How to save yourself from Identity theft ?

If you watch tv on any regular basis, you've probably seen one of the humorous Citibank commercials that portray various people talking with voices that are quite obviously not their own (like two older women talking with biker voices) describing all the various purchases they've just made with credit cards that aren't their own.




Identity theft is becoming a huge concern. According to David McIntyre, CEO of TriWest, 53 million identities have been stolen to date and 19,000 more are stolen every day. Companies on average spend 1600 work hours per incident at a cost of $40,000 to $92,000 per victim. (Source: CIO Magazine, 5/15/06)

Virtually all instances of identity theft start with the thief getting access to your credit card, debit card, or social security number. They can then either take over your existing accounts or open new accounts with your information

In cases of credit card fraud, you are usually liable for no more than the first $50 of the loss. Debit card users have less protection against fraud, and if they don't act fast enough, their entire account could be wiped out. Check out the Federal Reserve's Consumer Handbook to Credit Protection Laws for more info.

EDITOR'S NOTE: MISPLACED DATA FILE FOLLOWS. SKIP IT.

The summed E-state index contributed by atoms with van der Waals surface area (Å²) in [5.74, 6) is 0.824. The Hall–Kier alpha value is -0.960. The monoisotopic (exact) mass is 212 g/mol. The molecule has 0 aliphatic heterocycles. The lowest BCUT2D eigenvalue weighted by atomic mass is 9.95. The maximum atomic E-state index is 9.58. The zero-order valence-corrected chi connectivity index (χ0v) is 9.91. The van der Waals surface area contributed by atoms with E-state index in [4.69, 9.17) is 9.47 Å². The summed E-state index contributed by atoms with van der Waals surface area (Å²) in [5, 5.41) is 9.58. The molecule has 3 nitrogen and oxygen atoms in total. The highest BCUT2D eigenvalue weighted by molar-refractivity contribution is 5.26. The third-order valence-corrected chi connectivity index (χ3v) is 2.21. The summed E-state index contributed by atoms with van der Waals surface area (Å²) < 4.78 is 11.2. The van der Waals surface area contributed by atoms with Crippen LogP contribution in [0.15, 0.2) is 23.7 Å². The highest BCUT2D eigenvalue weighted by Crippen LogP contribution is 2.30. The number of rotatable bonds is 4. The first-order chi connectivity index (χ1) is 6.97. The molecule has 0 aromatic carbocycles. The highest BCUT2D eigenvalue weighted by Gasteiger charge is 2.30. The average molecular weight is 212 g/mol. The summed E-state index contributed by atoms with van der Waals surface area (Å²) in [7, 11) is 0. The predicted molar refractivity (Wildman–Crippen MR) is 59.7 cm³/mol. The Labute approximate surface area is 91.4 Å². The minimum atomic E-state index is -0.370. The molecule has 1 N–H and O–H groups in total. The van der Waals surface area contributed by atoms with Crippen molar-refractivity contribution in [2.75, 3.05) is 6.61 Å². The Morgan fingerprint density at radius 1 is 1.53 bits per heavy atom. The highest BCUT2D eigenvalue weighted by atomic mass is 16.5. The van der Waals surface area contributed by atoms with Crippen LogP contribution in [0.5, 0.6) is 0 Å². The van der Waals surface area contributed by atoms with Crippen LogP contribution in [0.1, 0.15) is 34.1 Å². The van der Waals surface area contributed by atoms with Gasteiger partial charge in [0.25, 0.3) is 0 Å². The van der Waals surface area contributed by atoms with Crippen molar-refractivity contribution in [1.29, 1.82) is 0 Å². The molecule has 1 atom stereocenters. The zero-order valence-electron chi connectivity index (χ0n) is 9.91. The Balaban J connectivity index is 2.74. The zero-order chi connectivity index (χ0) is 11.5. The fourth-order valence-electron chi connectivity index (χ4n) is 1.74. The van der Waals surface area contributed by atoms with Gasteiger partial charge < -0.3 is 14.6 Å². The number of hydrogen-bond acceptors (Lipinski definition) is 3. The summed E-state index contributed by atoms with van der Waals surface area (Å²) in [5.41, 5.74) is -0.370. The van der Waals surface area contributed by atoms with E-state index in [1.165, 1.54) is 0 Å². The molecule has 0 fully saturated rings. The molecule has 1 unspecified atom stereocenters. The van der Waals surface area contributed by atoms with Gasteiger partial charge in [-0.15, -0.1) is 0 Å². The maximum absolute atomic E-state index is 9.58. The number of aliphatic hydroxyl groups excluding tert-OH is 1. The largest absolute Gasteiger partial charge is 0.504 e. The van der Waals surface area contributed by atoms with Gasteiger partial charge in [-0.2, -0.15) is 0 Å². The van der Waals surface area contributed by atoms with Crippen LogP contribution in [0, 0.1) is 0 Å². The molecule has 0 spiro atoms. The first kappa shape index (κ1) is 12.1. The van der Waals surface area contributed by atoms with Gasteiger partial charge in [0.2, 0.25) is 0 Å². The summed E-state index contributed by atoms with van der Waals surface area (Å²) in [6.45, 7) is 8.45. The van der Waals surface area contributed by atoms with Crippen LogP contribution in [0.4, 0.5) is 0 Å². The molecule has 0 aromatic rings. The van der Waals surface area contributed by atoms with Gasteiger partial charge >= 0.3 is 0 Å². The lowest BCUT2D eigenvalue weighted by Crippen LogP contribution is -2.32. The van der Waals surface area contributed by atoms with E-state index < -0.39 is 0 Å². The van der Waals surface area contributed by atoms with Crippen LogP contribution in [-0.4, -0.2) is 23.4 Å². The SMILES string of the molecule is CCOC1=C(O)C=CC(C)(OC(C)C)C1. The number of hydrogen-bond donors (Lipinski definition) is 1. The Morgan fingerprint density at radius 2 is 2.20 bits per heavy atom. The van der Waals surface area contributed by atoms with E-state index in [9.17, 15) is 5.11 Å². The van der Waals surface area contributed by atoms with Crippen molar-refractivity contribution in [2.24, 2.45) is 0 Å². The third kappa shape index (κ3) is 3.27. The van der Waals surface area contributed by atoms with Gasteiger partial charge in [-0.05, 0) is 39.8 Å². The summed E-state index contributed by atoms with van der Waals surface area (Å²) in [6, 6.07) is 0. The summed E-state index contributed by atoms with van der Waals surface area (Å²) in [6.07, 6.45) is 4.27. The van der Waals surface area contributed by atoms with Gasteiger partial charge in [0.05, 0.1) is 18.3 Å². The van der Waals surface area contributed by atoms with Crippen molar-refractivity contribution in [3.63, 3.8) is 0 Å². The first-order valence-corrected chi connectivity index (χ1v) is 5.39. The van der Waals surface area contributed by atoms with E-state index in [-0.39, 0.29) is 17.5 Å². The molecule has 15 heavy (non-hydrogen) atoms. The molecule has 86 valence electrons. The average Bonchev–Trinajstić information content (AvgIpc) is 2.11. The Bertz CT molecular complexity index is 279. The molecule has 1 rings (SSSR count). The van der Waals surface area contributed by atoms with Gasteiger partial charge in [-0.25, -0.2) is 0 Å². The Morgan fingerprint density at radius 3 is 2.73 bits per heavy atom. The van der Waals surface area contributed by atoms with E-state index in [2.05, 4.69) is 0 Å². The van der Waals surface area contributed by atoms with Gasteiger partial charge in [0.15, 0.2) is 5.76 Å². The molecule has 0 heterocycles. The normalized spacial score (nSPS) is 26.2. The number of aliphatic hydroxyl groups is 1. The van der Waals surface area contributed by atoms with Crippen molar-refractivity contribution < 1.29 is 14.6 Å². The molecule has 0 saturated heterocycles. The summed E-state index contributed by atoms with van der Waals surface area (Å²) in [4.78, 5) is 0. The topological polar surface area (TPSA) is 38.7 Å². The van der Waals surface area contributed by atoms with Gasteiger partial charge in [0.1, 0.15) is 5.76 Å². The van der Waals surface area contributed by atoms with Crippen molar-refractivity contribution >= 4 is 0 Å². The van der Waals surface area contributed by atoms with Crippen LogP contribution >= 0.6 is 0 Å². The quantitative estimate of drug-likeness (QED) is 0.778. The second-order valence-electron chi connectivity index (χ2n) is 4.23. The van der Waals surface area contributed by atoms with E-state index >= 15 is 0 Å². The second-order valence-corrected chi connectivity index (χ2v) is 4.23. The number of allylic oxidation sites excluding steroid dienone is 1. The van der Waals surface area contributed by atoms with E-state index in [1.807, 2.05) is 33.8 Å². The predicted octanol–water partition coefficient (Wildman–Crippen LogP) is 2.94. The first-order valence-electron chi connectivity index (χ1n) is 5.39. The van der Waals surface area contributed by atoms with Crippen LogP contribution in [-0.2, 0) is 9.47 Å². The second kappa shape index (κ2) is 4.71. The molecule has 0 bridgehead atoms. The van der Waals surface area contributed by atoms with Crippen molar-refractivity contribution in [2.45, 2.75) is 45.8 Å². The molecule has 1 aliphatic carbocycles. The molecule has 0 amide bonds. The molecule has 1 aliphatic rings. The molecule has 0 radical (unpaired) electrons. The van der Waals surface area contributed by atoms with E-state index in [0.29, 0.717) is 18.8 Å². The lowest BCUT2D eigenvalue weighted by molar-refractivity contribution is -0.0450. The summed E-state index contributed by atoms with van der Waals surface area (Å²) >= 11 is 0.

One way identity thieves can open new accounts in your name is by filling out one of those junk mail applications and changing the details. A few months back, Rob Cockerham tried an experiment to see just how desperate credit card companies are for new accounts. So he cut up an application, taped it back together, changed the address to his father's home and included his cell phone number. Less than a month later, he received his new card at his father's address.




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Here are 7 ways to protect yourself from identity theft.



  • Buy a cross shredder - Shred any bills, personal correspondence and junk mail credit applications before throwing them out. Tearing is not enough.

  • Join the Federal Trade Commission opt out list or call 1-888-5OPTOUT.

  • Solicitation a credit report in any event once per year. You're entitled to a free annual credit report.

  • Set up a security freeze with credit agencies.

  • If you live in California, you can tell credit agencies to freeze your account - so that no creditor can open an account in your name without your permission and a secret pin number.

  • 18 states have introduced freeze laws into state legislature. (See MSNBC )

  • Don't carry your social security number in your wallet.

  • Delete email asking for personal information.

  • Be careful about giving credit card informaton and other personal data over the phone.

  • For more information, check out Justice Talking's podcast on Identity Theft and the Privacy Rights Clearinghouse site.




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